“If there are multiple clients like spouses or partners at different locations, virtual is way easier. Logistically, I think it makes a lot more sense now, and clients are at ease knowing there is still a connection available,” Miller said. 

Not All Clients Will Have Access to Technology 

Although people have become more familiar with technology over the past two years due to social distancing and working from home, some still feel uncomfortable using technology and would prefer to meet in person. This might be especially true of older clients who don’t feel confident using a computer or other device.

A February 2021 report by the nonprofit Older Adults Technology Services found that 22 million older Americans lack internet access, according to “Optimizing tech for older adults,” an article by Tori DeAngelis published by the American Psychological Association in July 2021. “Black and Latinx older adults are, respectively, more than 2.5 and 3.6 times more likely than the general population to lack computer access,” the article said.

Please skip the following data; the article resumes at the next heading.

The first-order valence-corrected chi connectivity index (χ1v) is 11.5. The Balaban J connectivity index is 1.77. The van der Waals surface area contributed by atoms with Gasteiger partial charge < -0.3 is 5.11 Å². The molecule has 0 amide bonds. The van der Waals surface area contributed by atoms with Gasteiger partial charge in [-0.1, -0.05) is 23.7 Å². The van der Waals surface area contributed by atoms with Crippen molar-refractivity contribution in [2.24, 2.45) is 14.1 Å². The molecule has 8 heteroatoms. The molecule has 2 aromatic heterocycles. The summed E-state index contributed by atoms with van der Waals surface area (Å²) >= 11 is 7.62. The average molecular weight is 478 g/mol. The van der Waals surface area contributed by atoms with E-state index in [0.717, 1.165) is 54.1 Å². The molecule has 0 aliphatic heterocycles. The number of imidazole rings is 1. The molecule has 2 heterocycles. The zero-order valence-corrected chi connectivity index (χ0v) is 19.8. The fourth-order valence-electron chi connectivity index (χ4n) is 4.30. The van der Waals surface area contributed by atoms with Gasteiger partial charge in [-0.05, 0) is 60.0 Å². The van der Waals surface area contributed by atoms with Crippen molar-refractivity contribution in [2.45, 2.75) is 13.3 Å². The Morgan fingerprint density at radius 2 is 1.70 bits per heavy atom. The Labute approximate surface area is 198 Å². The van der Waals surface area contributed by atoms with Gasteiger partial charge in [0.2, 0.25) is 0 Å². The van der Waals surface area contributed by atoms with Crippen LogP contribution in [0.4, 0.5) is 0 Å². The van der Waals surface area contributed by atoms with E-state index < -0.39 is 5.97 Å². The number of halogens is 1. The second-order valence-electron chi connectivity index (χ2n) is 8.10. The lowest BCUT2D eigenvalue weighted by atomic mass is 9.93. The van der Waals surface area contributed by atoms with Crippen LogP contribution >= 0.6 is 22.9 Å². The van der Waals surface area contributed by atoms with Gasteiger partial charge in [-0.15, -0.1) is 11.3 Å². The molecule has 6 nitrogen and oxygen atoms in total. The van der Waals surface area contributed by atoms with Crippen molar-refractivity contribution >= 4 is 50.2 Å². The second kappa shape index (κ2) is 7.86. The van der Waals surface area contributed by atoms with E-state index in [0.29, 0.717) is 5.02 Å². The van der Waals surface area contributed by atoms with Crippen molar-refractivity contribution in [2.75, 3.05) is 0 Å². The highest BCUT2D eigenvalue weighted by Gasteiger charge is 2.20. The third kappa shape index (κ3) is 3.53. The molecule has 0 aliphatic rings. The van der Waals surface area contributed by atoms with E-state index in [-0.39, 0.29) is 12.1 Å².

That said, some older people who eschew the internet don’t do so because technology is a barrier. Seniors are more likely to learn new tech skills when that tech has value to them, and their resistance to tech is often a “value-based choice,” according to “Why Older People Really Eschew Technology,” an article by Joelle Renstrom published by Slate magazine in July 2020.